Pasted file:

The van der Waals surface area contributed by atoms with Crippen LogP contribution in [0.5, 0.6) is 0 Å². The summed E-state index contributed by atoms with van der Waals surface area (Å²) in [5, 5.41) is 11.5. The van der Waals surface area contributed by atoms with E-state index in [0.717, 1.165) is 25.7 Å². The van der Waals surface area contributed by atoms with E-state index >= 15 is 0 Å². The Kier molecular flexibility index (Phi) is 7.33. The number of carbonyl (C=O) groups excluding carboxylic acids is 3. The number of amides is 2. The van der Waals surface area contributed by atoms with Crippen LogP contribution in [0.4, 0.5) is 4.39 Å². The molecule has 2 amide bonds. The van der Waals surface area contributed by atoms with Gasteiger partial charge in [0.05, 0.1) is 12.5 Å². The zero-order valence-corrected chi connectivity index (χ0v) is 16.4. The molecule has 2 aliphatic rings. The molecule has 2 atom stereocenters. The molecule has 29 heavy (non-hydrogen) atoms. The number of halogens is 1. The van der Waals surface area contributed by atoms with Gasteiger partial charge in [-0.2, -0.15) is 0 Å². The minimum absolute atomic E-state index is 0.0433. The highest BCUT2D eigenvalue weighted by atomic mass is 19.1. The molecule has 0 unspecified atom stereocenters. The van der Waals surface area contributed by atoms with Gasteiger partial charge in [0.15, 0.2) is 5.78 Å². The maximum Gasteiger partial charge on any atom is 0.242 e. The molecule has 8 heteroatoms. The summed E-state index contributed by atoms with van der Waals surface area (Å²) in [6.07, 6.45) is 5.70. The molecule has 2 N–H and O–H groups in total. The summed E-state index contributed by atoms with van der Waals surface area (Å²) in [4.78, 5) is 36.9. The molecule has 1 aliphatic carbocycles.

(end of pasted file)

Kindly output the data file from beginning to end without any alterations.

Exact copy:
The van der Waals surface area contributed by atoms with Crippen LogP contribution in [0.5, 0.6) is 0 Å². The summed E-state index contributed by atoms with van der Waals surface area (Å²) in [5, 5.41) is 11.5. The van der Waals surface area contributed by atoms with E-state index in [0.717, 1.165) is 25.7 Å². The van der Waals surface area contributed by atoms with E-state index >= 15 is 0 Å². The Kier molecular flexibility index (Phi) is 7.33. The number of carbonyl (C=O) groups excluding carboxylic acids is 3. The number of amides is 2. The van der Waals surface area contributed by atoms with Crippen LogP contribution in [0.4, 0.5) is 4.39 Å². The molecule has 2 amide bonds. The van der Waals surface area contributed by atoms with Gasteiger partial charge in [0.05, 0.1) is 12.5 Å². The zero-order valence-corrected chi connectivity index (χ0v) is 16.4. The molecule has 2 aliphatic rings. The molecule has 2 atom stereocenters. The molecule has 29 heavy (non-hydrogen) atoms. The number of halogens is 1. The van der Waals surface area contributed by atoms with Gasteiger partial charge in [-0.2, -0.15) is 0 Å². The minimum absolute atomic E-state index is 0.0433. The highest BCUT2D eigenvalue weighted by atomic mass is 19.1. The molecule has 0 unspecified atom stereocenters. The van der Waals surface area contributed by atoms with Gasteiger partial charge in [0.15, 0.2) is 5.78 Å². The maximum Gasteiger partial charge on any atom is 0.242 e. The molecule has 8 heteroatoms. The summed E-state index contributed by atoms with van der Waals surface area (Å²) in [6.07, 6.45) is 5.70. The molecule has 2 N–H and O–H groups in total. The summed E-state index contributed by atoms with van der Waals surface area (Å²) in [4.78, 5) is 36.9. The molecule has 1 aliphatic carbocycles.